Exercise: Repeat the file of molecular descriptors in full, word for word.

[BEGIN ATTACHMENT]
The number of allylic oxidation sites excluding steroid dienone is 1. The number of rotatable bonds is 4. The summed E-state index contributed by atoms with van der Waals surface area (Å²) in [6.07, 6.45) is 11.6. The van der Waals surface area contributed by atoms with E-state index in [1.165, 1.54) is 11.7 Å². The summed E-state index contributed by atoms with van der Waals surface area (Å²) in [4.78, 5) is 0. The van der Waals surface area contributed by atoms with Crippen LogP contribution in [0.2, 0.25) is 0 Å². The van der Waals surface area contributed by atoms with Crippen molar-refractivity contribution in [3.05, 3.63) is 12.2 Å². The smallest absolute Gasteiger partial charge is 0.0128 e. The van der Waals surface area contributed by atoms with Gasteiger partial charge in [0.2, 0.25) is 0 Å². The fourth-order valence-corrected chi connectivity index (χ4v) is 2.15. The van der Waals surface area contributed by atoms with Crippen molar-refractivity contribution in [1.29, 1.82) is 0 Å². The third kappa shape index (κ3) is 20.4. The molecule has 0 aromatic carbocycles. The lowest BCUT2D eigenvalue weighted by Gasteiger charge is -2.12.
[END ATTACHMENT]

The number of allylic oxidation sites excluding steroid dienone is 1. The number of rotatable bonds is 4. The summed E-state index contributed by atoms with van der Waals surface area (Å²) in [6.07, 6.45) is 11.6. The van der Waals surface area contributed by atoms with E-state index in [1.165, 1.54) is 11.7 Å². The summed E-state index contributed by atoms with van der Waals surface area (Å²) in [4.78, 5) is 0. The van der Waals surface area contributed by atoms with Crippen LogP contribution in [0.2, 0.25) is 0 Å². The van der Waals surface area contributed by atoms with Crippen molar-refractivity contribution in [3.05, 3.63) is 12.2 Å². The smallest absolute Gasteiger partial charge is 0.0128 e. The van der Waals surface area contributed by atoms with Gasteiger partial charge in [0.2, 0.25) is 0 Å². The fourth-order valence-corrected chi connectivity index (χ4v) is 2.15. The van der Waals surface area contributed by atoms with Crippen molar-refractivity contribution in [1.29, 1.82) is 0 Å². The third kappa shape index (κ3) is 20.4. The molecule has 0 aromatic carbocycles. The lowest BCUT2D eigenvalue weighted by Gasteiger charge is -2.12.